Most striking about Hurricane Irma is its sheer scope. The New York Times-published spaghetti model shows where it’s probably headed…

But these hurricane-track graphs don’t capture the immense scale of this storm.

NOAA’s GOES satellite image from a few minutes ago shows Irma dwarfing Cuba (as Hurricane Jose approaches from the East). The Weather Underground forecasts show how that scale will play out on the ground.

In Miami, technically the opposite side of the peninsula from Irma’s projected path, we get 87 mph winds and close to nine inches of rain.

Not much better in Fort Lauderdale.

In Fort Myers, on the Gulf side at just a bit higher latitude than Fort Lauderdale, it’s nastier.

Sanibel Island, where my wife and daughters are booked for a seashell-hunting adventure in late October, may be largely wiped away. The forecast has the center of the storm passing right over this patch of sand.

Up the Gulf Coast in Tampa, not a whole lot better, though better than Saint Petersburg.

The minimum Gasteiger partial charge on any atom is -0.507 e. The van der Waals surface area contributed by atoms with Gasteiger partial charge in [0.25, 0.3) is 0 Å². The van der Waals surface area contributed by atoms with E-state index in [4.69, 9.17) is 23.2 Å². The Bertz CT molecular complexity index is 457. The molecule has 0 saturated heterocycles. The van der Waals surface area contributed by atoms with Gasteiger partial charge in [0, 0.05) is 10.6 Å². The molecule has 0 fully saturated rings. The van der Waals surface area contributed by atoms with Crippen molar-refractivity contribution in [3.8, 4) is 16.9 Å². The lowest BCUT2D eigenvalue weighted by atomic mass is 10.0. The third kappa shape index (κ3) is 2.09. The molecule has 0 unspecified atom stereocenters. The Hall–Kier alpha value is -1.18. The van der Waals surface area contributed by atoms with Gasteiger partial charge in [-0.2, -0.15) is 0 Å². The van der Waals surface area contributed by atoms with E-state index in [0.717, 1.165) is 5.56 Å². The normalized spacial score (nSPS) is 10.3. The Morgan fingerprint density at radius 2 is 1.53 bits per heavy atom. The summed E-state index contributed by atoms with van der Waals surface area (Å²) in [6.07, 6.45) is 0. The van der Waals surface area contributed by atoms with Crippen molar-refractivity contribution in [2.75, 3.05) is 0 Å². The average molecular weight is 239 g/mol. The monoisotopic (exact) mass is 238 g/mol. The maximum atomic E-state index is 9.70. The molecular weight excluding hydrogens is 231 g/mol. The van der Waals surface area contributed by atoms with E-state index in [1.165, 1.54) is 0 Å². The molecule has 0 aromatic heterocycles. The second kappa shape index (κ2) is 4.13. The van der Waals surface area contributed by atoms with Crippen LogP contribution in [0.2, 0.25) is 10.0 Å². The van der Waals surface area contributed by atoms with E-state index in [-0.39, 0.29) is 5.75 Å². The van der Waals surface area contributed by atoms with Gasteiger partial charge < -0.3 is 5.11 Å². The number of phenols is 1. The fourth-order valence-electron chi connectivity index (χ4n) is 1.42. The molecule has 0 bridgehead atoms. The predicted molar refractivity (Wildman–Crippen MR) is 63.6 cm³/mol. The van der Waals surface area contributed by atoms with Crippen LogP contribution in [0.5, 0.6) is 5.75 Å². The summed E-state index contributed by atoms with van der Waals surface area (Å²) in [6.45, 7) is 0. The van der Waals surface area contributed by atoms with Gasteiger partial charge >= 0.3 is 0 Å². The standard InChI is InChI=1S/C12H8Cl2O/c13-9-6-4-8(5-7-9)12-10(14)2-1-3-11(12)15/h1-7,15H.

Perhaps most awe-inspiring about this storm is its projected impact on the Atlantic side, 140 miles of peninsula separated from the above targets. Here’s Fort Lauderdale:

And Daytona Beach:

And Jacksonville:

Seventy-eight mph is a lot less than what Sanibel will suffer, but hit 78 on a highway, stick your hand out the window and think about how your roof would fare.

Central Florida isn’t all that much better off, though storm surges at least aren’t a worry. Here’s Lakeland:

And Orlando, if you’re wondering why Disney and Universal have shut down their theme parks:

Even Tallahassee will see 50 mph winds.

Really the only semi-quiet spot in the state looks to be Pensacola, which is basically in Alabama.